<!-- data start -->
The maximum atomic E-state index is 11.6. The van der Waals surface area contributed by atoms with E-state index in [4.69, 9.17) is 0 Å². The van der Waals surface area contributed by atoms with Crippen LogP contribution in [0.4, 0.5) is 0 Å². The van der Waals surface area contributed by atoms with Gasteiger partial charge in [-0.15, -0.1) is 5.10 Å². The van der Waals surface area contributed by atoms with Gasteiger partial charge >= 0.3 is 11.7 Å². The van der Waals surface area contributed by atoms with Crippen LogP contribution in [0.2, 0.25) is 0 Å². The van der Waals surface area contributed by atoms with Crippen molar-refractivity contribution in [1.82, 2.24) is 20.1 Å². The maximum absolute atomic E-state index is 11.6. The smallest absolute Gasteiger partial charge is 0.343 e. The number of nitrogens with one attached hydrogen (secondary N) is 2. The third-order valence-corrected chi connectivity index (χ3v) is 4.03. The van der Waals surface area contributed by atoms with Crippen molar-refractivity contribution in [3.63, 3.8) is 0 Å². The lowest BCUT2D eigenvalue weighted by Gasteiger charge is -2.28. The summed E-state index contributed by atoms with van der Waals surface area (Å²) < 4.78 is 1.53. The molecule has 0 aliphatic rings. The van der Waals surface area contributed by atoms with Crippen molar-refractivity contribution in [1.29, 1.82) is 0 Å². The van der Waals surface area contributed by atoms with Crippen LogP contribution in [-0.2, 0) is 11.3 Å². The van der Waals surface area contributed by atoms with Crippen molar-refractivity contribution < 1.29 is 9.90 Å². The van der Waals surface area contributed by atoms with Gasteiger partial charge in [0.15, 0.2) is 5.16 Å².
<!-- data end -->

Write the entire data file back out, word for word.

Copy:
The maximum atomic E-state index is 11.6. The van der Waals surface area contributed by atoms with E-state index in [4.69, 9.17) is 0 Å². The van der Waals surface area contributed by atoms with Crippen LogP contribution in [0.4, 0.5) is 0 Å². The van der Waals surface area contributed by atoms with Gasteiger partial charge in [-0.15, -0.1) is 5.10 Å². The van der Waals surface area contributed by atoms with Gasteiger partial charge >= 0.3 is 11.7 Å². The van der Waals surface area contributed by atoms with Crippen LogP contribution in [0.2, 0.25) is 0 Å². The van der Waals surface area contributed by atoms with Crippen molar-refractivity contribution in [1.82, 2.24) is 20.1 Å². The maximum absolute atomic E-state index is 11.6. The smallest absolute Gasteiger partial charge is 0.343 e. The number of nitrogens with one attached hydrogen (secondary N) is 2. The third-order valence-corrected chi connectivity index (χ3v) is 4.03. The van der Waals surface area contributed by atoms with Crippen molar-refractivity contribution in [3.63, 3.8) is 0 Å². The lowest BCUT2D eigenvalue weighted by Gasteiger charge is -2.28. The summed E-state index contributed by atoms with van der Waals surface area (Å²) < 4.78 is 1.53. The molecule has 0 aliphatic rings. The van der Waals surface area contributed by atoms with Crippen molar-refractivity contribution in [1.29, 1.82) is 0 Å². The van der Waals surface area contributed by atoms with Crippen LogP contribution in [-0.2, 0) is 11.3 Å². The van der Waals surface area contributed by atoms with Crippen molar-refractivity contribution < 1.29 is 9.90 Å². The van der Waals surface area contributed by atoms with Gasteiger partial charge in [0.15, 0.2) is 5.16 Å².